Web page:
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Current Psychiatry Reviews


ISSN (Print): 1573-4005
ISSN (Online): 1875-6441


Editorial (Thematic Issue: Sleep and Psychiatry)

Author(s): Maria-Antonia Quera-Salva

Volume 10, Issue 3, 2014

Page: [201 - 201] Pages: 1

DOI: 10.2174/157340051003140905145825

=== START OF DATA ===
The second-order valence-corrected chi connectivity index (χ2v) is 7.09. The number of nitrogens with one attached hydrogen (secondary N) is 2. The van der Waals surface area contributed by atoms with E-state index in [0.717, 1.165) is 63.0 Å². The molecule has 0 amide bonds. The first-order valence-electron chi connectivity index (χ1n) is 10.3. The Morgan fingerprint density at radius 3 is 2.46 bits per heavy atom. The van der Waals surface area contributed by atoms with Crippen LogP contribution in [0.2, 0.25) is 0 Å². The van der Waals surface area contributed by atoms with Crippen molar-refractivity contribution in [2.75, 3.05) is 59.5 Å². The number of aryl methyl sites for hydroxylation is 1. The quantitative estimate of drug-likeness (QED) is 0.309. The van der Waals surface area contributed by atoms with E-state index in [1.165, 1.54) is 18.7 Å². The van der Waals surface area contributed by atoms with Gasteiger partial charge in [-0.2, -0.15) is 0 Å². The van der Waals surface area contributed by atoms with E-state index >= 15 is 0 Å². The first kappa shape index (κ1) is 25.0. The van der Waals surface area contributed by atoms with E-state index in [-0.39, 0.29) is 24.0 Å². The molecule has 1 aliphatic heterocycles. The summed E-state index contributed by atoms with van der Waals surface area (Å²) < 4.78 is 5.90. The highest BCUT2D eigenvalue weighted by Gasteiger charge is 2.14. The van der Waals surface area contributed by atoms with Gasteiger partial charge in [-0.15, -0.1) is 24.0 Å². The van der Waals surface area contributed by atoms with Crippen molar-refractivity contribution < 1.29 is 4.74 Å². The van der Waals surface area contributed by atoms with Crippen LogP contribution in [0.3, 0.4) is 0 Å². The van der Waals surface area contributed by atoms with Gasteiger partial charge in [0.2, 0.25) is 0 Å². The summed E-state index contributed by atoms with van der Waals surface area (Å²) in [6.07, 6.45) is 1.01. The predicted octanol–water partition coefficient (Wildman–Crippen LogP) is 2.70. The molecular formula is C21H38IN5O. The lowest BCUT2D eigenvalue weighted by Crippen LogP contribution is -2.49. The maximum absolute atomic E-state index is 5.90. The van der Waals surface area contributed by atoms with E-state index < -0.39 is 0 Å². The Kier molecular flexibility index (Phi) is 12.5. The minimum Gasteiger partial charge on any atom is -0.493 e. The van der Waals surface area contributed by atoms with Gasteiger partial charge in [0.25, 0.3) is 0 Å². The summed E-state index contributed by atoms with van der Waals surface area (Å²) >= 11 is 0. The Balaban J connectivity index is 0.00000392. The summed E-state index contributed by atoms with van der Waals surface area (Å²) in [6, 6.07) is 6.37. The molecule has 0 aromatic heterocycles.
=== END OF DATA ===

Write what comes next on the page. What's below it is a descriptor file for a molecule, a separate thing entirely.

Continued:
Disturbances of the sleep-wake pattern constitute one of the major complaints of patients with a wide range of psychiatric conditions, including major depression disorder, anxiety disorders, bipolar disorders, schizophrenia, borderline personality disorder, eating disorders, and alcohol abuse. Recent advances have cast light on the mecanisms underlying modifications in sleep in psychiatric disorders, offering new approaches in management and opening new avenues of research. Isnomnia and psychiatric disorders, especially depression, are intimately linked. Insomnia, defined as a difficulty in initiating and/or in maintaining sleep leading to daytime repercussions, is not simply a symptom of depression but an independent diagnostic entity, and is known to be an independent risk factor for both depression itself and the development of a new depression episode or relapse. To date, the psychological and neurobiological mechanisms underlying the relationships between insomnia and affective disorders are not yet fully understood. The review by Chiara Baglioni et al. examines the latest findings from several fields of research, with particular attention to alterations of the arousal system leading to hyperarousal and to the possible biological mechanisms involved in the link between sleep alteration, insomnia, regulation of emotion, and mood symptoms. Links between depression sleep and circadian rhythms have long been suspected due to the existence of seasonal depression, where the onset of low mood correlates with a reduction in day length. Seasonal affective disorder (SA) is primarily a circadian rhythm disorder. Alfred Lewy discusses the theory of misalignement between the circadian rhythm of melatonin secretion and the midpoint of the sleep bout, and emphasise the importance or careful timing of treatment administration (bright light or melatonin). Timing of treatment administration requiring detailed information on patients’ phase state and the role of new accessible tools such as dim light melatonine onset are evaluated as are different treatment modalities. The importance of biological rhythms in SA disorder has led to an interest in the role of circadian rhythms in the development of depression. The successes of chronobiotic treatments for SA disorder have led to the trialling of psychological and pharmacological treatments targeting circadian rhythms in unipolar major depression (MDD). The review by Sarah Hartley et al. focuses on the research linking circadian rhythms and depression, and on the evidence for effectiveness of chronobiotic treatments such as high intensity light, melatonin or melatonin agonist or behavioural therapy in MDD. The evidence base for novel antidepressants combining 5HT2c antagonist and melatonin agonist action in acute treatment of unipolar MDD and in relapse prevention is reviewed as is their use in clinical management of MDD. Managing bipolar disorder is a challenge for psychiatrists and it has been long known that sleep disorders are a sign of relapse. Carole Boudebesse et al. examine the evidence that sleep and circadian rhythms are disturbed in bipolar patients during both mood episodes and periods of remission. Therapeutic applications of chronobiology in bipolar disorder, such as specific psychosocial interventions, light therapy and physical exercise are described. Finally, psychiatrists are faced with frequent reports of sleep disorders in adults and children with attentiondeficit/ hyperactivity disorder (ADHD) and, conversely, sleep specialists report certain symptoms of ADHD (attention deficits, fidgeting) in patients suffering from primary sleep disorders. Are ADHD symptoms secondary to sleep fragmentation due to sleep disorders such as sleep disordered breathing and periodic legs movements, and treatable with treatment of these specific disorders? Could some ADHD subjects share a common deficit in the sleep/wake regulation systems resulting in sleep fragmentation? The pathophysiological relationship between sleep disorders and ADHD is complex and probably multidirectional. The hot topic from the team of Astrid Claret et al. reviews the latest research and aims to help clinicians in developing a framework for understanding and treating patients suffering from ADHD and sleep disorders.

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